Before founding Lakeland Boating, then called Lakeland Yachting and Motorboating, Vic Schoen was an avid boater. Schoen was piloting a 36' 1925 wooden Burger dubbed Sea Toy II. A great fan of his boat, Schoen also knew it represented the capital he needed to start a new magazine about boating on the Great Lakes.
In early 1946, Schoen placed an ad in the Chicago Tribune putting Sea Toy II up for sale. Schoen sold the boat to 26-year-old Paul Cullen for $1,300, the necessary seed money to begin his new magazine: Lakeland Yachting and Motorboating.
With money in hand, Schoen started Lakeland Yachting and Motorboating in mid-1946 in Milwaukee, Wisconsin. Under his guidance, Lakeland Yachting was cordial and upbeat on every page, presenting an enthusiast's assurance that boating was pure happiness.
In 1957, the name of the magazine was changed from Lakeland Yachting and Motorboating to Lakeland Boating to more accurately depict the nature of the magazine and its emphasis on motor boats.
1963: Mid-America's Freshwater Yachting Magazine
Only five issues of Lakeland Yachting were published in 1963, and after the first issue of 1964 ownership of the magazine was passed from Schoen to Larry Prakken and Dave Kitz. Prakken took over as publisher, and Kitz assumed the editorship. Along with this change in ownership came a new slogan: "Mid-America's Freshwater Yachting Magazine." They also moved the offices to Ann Arbor, Michigan.
While Schoen kept things light and breezy, Kitz set forth his new editorial mission: First, to report for you the interesting boating activities of the past, present, and future; and second, to raise its voice to help protect and preserve this delightful boating area from the ravages of deterioration that all too often accompany the growth of metropolitan areas.
Kitz was a strident voice for boaters. In his "View from the Bridge" column, he gave boaters a conscience and called out politicians when he felt they were wrong. He was particularly concerned with boating safety.
In 1972, Kitz bought out Prakken to take sole ownership of the magazine.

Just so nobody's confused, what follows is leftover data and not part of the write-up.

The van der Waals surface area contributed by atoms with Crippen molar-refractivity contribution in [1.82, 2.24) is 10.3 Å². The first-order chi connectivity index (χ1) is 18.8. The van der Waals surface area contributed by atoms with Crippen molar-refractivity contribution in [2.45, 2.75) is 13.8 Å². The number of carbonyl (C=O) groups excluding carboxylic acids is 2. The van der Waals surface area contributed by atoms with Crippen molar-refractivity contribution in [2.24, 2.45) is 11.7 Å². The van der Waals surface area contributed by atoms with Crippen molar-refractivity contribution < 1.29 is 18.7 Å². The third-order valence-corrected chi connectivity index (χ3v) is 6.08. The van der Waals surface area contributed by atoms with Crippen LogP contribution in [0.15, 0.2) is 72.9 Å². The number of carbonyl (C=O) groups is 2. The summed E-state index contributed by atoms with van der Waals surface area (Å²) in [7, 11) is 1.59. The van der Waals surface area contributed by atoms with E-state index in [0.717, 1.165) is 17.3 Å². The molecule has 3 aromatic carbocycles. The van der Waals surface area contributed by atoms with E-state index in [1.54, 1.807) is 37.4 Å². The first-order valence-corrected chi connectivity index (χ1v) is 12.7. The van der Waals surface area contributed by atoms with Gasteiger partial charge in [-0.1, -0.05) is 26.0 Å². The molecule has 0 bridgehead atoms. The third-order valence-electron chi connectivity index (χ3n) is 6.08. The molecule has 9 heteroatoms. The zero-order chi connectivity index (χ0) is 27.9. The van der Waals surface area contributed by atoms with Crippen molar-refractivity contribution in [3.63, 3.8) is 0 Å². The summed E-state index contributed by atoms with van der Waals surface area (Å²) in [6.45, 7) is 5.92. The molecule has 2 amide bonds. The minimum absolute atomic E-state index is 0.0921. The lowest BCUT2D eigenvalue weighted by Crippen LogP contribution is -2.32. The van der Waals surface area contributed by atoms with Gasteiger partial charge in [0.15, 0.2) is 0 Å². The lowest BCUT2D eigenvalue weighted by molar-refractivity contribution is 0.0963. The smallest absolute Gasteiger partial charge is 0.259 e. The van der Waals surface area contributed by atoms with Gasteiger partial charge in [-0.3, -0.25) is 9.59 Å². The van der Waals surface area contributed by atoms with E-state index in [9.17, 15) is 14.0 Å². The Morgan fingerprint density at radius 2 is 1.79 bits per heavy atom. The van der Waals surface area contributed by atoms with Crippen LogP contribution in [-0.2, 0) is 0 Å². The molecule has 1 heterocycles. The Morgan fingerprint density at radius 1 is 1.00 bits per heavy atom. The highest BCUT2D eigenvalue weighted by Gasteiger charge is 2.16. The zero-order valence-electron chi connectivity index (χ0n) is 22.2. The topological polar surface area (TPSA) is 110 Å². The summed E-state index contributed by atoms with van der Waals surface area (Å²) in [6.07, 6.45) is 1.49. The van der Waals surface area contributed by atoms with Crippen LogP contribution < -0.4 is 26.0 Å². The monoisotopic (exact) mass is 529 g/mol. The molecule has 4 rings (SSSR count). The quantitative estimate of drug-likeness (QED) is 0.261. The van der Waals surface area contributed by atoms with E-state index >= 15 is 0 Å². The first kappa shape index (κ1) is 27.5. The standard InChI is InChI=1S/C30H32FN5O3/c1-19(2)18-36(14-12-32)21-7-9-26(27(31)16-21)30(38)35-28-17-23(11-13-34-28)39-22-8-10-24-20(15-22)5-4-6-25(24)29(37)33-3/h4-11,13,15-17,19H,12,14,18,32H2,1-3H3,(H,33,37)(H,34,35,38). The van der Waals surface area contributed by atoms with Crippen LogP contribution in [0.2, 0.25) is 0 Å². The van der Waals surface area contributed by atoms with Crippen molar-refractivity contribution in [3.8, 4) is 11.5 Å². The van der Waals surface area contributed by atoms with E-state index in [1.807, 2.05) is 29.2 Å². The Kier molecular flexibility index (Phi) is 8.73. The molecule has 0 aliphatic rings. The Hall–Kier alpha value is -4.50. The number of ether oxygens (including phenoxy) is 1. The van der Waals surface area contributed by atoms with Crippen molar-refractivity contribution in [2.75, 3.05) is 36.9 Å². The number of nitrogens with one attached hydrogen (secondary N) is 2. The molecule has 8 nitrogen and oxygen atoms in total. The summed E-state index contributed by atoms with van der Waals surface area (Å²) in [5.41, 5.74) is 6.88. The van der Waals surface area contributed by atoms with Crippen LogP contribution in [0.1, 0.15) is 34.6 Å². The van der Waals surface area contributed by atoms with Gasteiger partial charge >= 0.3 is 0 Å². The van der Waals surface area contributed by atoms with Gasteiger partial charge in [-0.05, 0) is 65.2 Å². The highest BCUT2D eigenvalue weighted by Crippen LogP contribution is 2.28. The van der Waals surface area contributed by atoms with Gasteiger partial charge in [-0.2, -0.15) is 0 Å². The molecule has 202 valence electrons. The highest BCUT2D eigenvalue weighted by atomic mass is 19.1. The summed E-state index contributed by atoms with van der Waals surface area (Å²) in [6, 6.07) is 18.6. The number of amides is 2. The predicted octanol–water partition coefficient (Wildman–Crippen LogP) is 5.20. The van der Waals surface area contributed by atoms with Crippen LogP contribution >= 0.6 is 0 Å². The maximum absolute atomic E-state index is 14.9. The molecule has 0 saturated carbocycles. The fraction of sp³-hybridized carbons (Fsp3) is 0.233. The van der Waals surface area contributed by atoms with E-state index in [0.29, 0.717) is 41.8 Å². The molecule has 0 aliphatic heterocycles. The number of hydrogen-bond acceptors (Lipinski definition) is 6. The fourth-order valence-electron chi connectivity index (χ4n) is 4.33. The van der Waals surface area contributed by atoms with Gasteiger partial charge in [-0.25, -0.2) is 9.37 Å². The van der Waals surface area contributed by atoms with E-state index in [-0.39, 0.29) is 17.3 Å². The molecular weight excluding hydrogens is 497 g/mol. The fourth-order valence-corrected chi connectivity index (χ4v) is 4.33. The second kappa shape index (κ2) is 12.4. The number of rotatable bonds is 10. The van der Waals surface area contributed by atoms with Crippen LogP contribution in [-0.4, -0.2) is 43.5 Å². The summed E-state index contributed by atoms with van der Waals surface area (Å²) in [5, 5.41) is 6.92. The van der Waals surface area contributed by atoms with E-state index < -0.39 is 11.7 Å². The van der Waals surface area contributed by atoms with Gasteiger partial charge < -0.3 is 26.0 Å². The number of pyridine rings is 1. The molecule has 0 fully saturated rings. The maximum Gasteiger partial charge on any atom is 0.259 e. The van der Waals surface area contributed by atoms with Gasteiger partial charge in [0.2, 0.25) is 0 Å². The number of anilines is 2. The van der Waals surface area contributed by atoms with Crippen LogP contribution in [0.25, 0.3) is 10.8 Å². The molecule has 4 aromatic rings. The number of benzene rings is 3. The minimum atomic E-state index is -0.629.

Instead of publishing their normal pre-boat show issue in 1975, Kitz instead published his "Clean Water" issue, calling on government to stop Reserve Mining's spoiling of Lake Superior, while also lauding the City of Detroit for its work cleaning up the Detroit River, then one of the worst cesspools in America.
Kitz saw boating not as the culmination of one's life, but as a worthwhile hobby, once writing, "All too often, the boat is misappropriated and used as a status symbol or an experience with the IRS in mind. It could have anything but a wholesome influence on young people."
For fun with the family, he said, boating, "is still one of the best ways to do interesting things together."
Kitz again moved the magazine's offices to Adrian, Michigan, in 1977.
1980: Peterson Publications
Kitz sold Lakeland Boating to Peterson Publications in 1980.
Peterson Publications specialized in niche-market magazines and planned to turn Lakeland Boating, which, at this time, was considered a small-circulation magazine, into a national giant. Peterson quickly tripled Lakeland Boating's circulation to a high of 60,000.
Peterson Publications folded its own Sea magazine into Lakeland Boating, growing the magazine from 40 pages per issue to 130 pages.
Kitz, now an associate publisher for the magazine, continued writing his "View from the Bridge" column until the magazine dropped it upon sale to its current publisher.
1983-Present: Walter "Bing" O'Meara
Walter "Bing" O'Meara and David Brown purchased Lakeland Boating in 1983. O'Meara learned magazine publishing in the food service and lodging trade journal industry.
Pleasure boating had been on a downturn since the gasoline crisis in 1974, when President Carter suggested fuel sales should not take place on weekends. Owing to this, Peterson Publications found its efforts to go national stymied and re-focused on the regional aspect of the magazine.
Upon O'Meara's purchase of the magazine, however, boating began an upturn in popularity that would continue for quite some time.
O'Meara moved the business office to Highland Park, Illinois, and brought original owner Vic Schoen back as a correspondent. In June of 1985, O'Meara bought out his partner, David Brown, and moved the offices to Chicago, Illinois. Offices moved to the Fountain Building in Evanston, Illinois in 1988, then to Chicago's historic Printer's Row in 2003, and back to Evanston in 2015 with offices in the Chandler's Building.